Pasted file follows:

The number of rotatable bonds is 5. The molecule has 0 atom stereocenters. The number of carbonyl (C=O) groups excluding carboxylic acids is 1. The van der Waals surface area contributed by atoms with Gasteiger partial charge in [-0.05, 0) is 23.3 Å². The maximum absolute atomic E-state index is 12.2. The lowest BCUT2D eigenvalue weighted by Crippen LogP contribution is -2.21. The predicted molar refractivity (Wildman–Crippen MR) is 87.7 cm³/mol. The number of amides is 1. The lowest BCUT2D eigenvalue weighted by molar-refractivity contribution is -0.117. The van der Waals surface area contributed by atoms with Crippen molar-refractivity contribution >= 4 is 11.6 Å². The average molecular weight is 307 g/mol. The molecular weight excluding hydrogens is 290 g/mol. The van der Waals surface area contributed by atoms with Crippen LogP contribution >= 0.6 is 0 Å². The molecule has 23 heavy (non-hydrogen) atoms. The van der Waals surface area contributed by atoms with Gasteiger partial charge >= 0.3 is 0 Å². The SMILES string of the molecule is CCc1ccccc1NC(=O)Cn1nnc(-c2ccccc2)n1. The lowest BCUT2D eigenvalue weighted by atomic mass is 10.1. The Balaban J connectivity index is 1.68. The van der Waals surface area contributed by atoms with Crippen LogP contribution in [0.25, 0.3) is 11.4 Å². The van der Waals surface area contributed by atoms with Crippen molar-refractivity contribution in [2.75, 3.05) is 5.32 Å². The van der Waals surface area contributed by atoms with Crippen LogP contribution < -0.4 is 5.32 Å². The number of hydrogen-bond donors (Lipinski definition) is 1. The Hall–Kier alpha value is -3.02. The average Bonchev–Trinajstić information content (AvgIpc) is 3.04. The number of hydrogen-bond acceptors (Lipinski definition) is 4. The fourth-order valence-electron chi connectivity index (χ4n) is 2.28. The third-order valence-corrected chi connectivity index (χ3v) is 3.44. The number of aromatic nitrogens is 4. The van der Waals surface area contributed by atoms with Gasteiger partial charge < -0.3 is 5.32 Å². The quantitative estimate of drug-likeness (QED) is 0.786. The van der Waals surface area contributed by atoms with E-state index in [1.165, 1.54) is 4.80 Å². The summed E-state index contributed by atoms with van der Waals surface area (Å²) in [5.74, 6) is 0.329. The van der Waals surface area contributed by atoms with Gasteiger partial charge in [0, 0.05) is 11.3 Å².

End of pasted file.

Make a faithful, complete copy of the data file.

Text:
The number of rotatable bonds is 5. The molecule has 0 atom stereocenters. The number of carbonyl (C=O) groups excluding carboxylic acids is 1. The van der Waals surface area contributed by atoms with Gasteiger partial charge in [-0.05, 0) is 23.3 Å². The maximum absolute atomic E-state index is 12.2. The lowest BCUT2D eigenvalue weighted by Crippen LogP contribution is -2.21. The predicted molar refractivity (Wildman–Crippen MR) is 87.7 cm³/mol. The number of amides is 1. The lowest BCUT2D eigenvalue weighted by molar-refractivity contribution is -0.117. The van der Waals surface area contributed by atoms with Crippen molar-refractivity contribution >= 4 is 11.6 Å². The average molecular weight is 307 g/mol. The molecular weight excluding hydrogens is 290 g/mol. The van der Waals surface area contributed by atoms with Crippen LogP contribution >= 0.6 is 0 Å². The molecule has 23 heavy (non-hydrogen) atoms. The van der Waals surface area contributed by atoms with Gasteiger partial charge >= 0.3 is 0 Å². The SMILES string of the molecule is CCc1ccccc1NC(=O)Cn1nnc(-c2ccccc2)n1. The lowest BCUT2D eigenvalue weighted by atomic mass is 10.1. The Balaban J connectivity index is 1.68. The van der Waals surface area contributed by atoms with Crippen LogP contribution in [0.25, 0.3) is 11.4 Å². The van der Waals surface area contributed by atoms with Crippen molar-refractivity contribution in [2.75, 3.05) is 5.32 Å². The van der Waals surface area contributed by atoms with Crippen LogP contribution < -0.4 is 5.32 Å². The number of hydrogen-bond donors (Lipinski definition) is 1. The Hall–Kier alpha value is -3.02. The average Bonchev–Trinajstić information content (AvgIpc) is 3.04. The number of hydrogen-bond acceptors (Lipinski definition) is 4. The fourth-order valence-electron chi connectivity index (χ4n) is 2.28. The third-order valence-corrected chi connectivity index (χ3v) is 3.44. The number of aromatic nitrogens is 4. The van der Waals surface area contributed by atoms with Gasteiger partial charge < -0.3 is 5.32 Å². The quantitative estimate of drug-likeness (QED) is 0.786. The van der Waals surface area contributed by atoms with E-state index in [1.165, 1.54) is 4.80 Å². The summed E-state index contributed by atoms with van der Waals surface area (Å²) in [5.74, 6) is 0.329. The van der Waals surface area contributed by atoms with Gasteiger partial charge in [0, 0.05) is 11.3 Å².